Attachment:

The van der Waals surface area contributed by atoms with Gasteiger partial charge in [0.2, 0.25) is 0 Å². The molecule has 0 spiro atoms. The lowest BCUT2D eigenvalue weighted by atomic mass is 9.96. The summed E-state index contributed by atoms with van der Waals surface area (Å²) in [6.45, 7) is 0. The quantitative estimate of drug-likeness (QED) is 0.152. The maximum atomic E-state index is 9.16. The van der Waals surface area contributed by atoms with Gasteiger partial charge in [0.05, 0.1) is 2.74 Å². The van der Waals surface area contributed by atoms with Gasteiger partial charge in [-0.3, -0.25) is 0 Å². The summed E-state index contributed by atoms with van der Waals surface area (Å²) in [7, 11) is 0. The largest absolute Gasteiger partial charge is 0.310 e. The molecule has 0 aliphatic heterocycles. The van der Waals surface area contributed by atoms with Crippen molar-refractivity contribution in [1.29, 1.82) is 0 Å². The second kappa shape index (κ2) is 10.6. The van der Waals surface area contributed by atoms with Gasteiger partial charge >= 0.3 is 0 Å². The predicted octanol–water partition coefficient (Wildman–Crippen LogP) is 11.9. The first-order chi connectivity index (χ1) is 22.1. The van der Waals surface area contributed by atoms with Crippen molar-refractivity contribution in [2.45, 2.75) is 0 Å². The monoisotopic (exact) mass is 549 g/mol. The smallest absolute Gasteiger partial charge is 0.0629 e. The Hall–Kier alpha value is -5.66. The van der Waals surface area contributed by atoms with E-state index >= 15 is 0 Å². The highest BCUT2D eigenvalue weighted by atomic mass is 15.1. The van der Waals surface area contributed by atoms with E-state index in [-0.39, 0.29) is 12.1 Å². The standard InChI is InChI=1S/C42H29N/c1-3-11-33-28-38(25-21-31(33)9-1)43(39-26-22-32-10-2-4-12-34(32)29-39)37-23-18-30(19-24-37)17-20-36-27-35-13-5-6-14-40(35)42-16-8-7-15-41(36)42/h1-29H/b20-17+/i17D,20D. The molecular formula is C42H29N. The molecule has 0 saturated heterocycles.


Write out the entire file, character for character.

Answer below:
The van der Waals surface area contributed by atoms with Gasteiger partial charge in [0.2, 0.25) is 0 Å². The molecule has 0 spiro atoms. The lowest BCUT2D eigenvalue weighted by atomic mass is 9.96. The summed E-state index contributed by atoms with van der Waals surface area (Å²) in [6.45, 7) is 0. The quantitative estimate of drug-likeness (QED) is 0.152. The maximum atomic E-state index is 9.16. The van der Waals surface area contributed by atoms with Gasteiger partial charge in [0.05, 0.1) is 2.74 Å². The van der Waals surface area contributed by atoms with Gasteiger partial charge in [-0.3, -0.25) is 0 Å². The summed E-state index contributed by atoms with van der Waals surface area (Å²) in [7, 11) is 0. The largest absolute Gasteiger partial charge is 0.310 e. The molecule has 0 aliphatic heterocycles. The van der Waals surface area contributed by atoms with Crippen molar-refractivity contribution in [1.29, 1.82) is 0 Å². The second kappa shape index (κ2) is 10.6. The van der Waals surface area contributed by atoms with Gasteiger partial charge >= 0.3 is 0 Å². The predicted octanol–water partition coefficient (Wildman–Crippen LogP) is 11.9. The first-order chi connectivity index (χ1) is 22.1. The van der Waals surface area contributed by atoms with Crippen molar-refractivity contribution in [2.45, 2.75) is 0 Å². The monoisotopic (exact) mass is 549 g/mol. The smallest absolute Gasteiger partial charge is 0.0629 e. The Hall–Kier alpha value is -5.66. The van der Waals surface area contributed by atoms with E-state index >= 15 is 0 Å². The highest BCUT2D eigenvalue weighted by atomic mass is 15.1. The van der Waals surface area contributed by atoms with E-state index in [-0.39, 0.29) is 12.1 Å². The standard InChI is InChI=1S/C42H29N/c1-3-11-33-28-38(25-21-31(33)9-1)43(39-26-22-32-10-2-4-12-34(32)29-39)37-23-18-30(19-24-37)17-20-36-27-35-13-5-6-14-40(35)42-16-8-7-15-41(36)42/h1-29H/b20-17+/i17D,20D. The molecular formula is C42H29N. The molecule has 0 saturated heterocycles.